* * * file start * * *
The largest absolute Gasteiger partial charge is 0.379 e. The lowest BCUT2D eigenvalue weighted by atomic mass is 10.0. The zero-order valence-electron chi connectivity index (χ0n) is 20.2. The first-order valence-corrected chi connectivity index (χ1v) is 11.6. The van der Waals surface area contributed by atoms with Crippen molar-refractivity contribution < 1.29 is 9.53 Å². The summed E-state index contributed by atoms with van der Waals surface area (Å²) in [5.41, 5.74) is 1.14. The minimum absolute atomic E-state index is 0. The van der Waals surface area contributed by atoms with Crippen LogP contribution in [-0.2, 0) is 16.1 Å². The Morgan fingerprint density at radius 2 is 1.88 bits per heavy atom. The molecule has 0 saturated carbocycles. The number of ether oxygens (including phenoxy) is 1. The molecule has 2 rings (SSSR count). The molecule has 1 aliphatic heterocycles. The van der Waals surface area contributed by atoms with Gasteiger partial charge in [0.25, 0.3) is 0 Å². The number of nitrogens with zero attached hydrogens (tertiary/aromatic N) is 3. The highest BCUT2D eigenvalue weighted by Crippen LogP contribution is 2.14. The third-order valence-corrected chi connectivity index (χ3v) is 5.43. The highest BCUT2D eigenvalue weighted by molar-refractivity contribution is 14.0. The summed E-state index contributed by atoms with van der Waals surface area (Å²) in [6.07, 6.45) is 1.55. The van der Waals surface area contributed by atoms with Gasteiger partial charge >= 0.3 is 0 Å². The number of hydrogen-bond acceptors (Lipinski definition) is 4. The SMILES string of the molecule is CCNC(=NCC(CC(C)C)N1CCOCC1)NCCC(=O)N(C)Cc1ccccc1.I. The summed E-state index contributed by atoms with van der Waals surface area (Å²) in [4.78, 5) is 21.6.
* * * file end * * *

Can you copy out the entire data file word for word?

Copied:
The largest absolute Gasteiger partial charge is 0.379 e. The lowest BCUT2D eigenvalue weighted by atomic mass is 10.0. The zero-order valence-electron chi connectivity index (χ0n) is 20.2. The first-order valence-corrected chi connectivity index (χ1v) is 11.6. The van der Waals surface area contributed by atoms with Crippen molar-refractivity contribution < 1.29 is 9.53 Å². The summed E-state index contributed by atoms with van der Waals surface area (Å²) in [5.41, 5.74) is 1.14. The minimum absolute atomic E-state index is 0. The van der Waals surface area contributed by atoms with Crippen LogP contribution in [-0.2, 0) is 16.1 Å². The Morgan fingerprint density at radius 2 is 1.88 bits per heavy atom. The molecule has 0 saturated carbocycles. The number of ether oxygens (including phenoxy) is 1. The molecule has 2 rings (SSSR count). The molecule has 1 aliphatic heterocycles. The van der Waals surface area contributed by atoms with Gasteiger partial charge in [0.25, 0.3) is 0 Å². The number of nitrogens with zero attached hydrogens (tertiary/aromatic N) is 3. The highest BCUT2D eigenvalue weighted by Crippen LogP contribution is 2.14. The third-order valence-corrected chi connectivity index (χ3v) is 5.43. The highest BCUT2D eigenvalue weighted by molar-refractivity contribution is 14.0. The summed E-state index contributed by atoms with van der Waals surface area (Å²) in [6.07, 6.45) is 1.55. The van der Waals surface area contributed by atoms with Gasteiger partial charge >= 0.3 is 0 Å². The number of hydrogen-bond acceptors (Lipinski definition) is 4. The SMILES string of the molecule is CCNC(=NCC(CC(C)C)N1CCOCC1)NCCC(=O)N(C)Cc1ccccc1.I. The summed E-state index contributed by atoms with van der Waals surface area (Å²) in [4.78, 5) is 21.6.